Study Reveals the Crazy Lengths We Go to Avoid Other People
While trying to avoid the forced socializing that sometimes comes when traveling with strangers might not seem like a difficult task, new research reveals that it actually takes a lot of work to be anti-social.
Yale University researcher Esther Kim spent three years riding coach across the great American roadways in order to observe the obsessive quirks and bizarre behavior of those people being transported across the country in the company of strangers.
"We live in a world of strangers, where life in public spaces feels increasingly anonymous," said Kim. "However, avoiding other people actually requires quite a lot of effort and this is especially true in confined spaces like public transport."
During her journey, Kim says she discovered that the greatest unspoken rule of bus travel is that if other seats are available you shouldn’t sit next to someone else because most passengers claim it makes a person look weird.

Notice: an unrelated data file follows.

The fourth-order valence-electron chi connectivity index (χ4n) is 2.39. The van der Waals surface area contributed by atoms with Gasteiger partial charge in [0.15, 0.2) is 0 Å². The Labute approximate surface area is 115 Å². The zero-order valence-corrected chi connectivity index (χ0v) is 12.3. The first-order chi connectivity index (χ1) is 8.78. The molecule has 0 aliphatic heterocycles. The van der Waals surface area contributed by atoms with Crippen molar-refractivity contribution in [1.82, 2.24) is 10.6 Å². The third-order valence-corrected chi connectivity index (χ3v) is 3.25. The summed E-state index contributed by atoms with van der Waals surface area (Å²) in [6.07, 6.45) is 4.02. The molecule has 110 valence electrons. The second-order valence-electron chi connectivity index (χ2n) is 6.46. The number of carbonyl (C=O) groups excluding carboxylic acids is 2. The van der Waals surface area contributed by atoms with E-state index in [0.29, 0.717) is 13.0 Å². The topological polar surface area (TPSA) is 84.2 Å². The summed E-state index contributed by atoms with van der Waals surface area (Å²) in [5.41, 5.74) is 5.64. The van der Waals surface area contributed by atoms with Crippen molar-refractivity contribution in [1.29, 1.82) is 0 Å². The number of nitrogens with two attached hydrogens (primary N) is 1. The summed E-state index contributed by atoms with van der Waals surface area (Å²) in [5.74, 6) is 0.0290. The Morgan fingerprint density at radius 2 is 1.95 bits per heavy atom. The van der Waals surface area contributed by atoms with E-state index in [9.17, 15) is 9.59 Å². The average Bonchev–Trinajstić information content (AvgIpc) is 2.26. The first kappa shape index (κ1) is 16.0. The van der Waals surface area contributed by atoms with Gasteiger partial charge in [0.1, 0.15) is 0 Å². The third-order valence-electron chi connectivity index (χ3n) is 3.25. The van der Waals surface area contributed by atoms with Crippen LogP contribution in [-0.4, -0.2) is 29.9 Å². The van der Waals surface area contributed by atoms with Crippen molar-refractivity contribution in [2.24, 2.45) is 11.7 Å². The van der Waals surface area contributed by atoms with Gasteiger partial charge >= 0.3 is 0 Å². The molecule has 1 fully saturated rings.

However, it is when the bus starts filling up and more passengers are still getting on that things start to get interesting. Kim says that she found that most people will go out of their way to avoid others. Pretending to be busy, checking cell phones, looking past people or falling asleep are just some of the many ways people avoid fraternizing with the unknown.
• Avoiding eye contact with other people
• Leaning against the window and stretching out your legs
• Placing a large bag on the empty seat
• Sitting on the aisle seat and turning on your iPod so you can pretend you cannot hear people asking for the window seat.
• Placing several items on the spare seat so it is not worth the passenger's time waiting for you to move them.
• Looking out the window with a blank stare to look crazy
• Pretending to be asleep
• Putting your coat on the seat to make it appear already taken
• If all else fails, lying and saying the seat has been taken by someone else
While all of this sounds like such painstaking efforts just to keep from sitting next to a stranger, Kim says the good news is that race, class, gender and other background characteristics were of no concern to travelers -- everyone just wants to avoid the “crazy person.”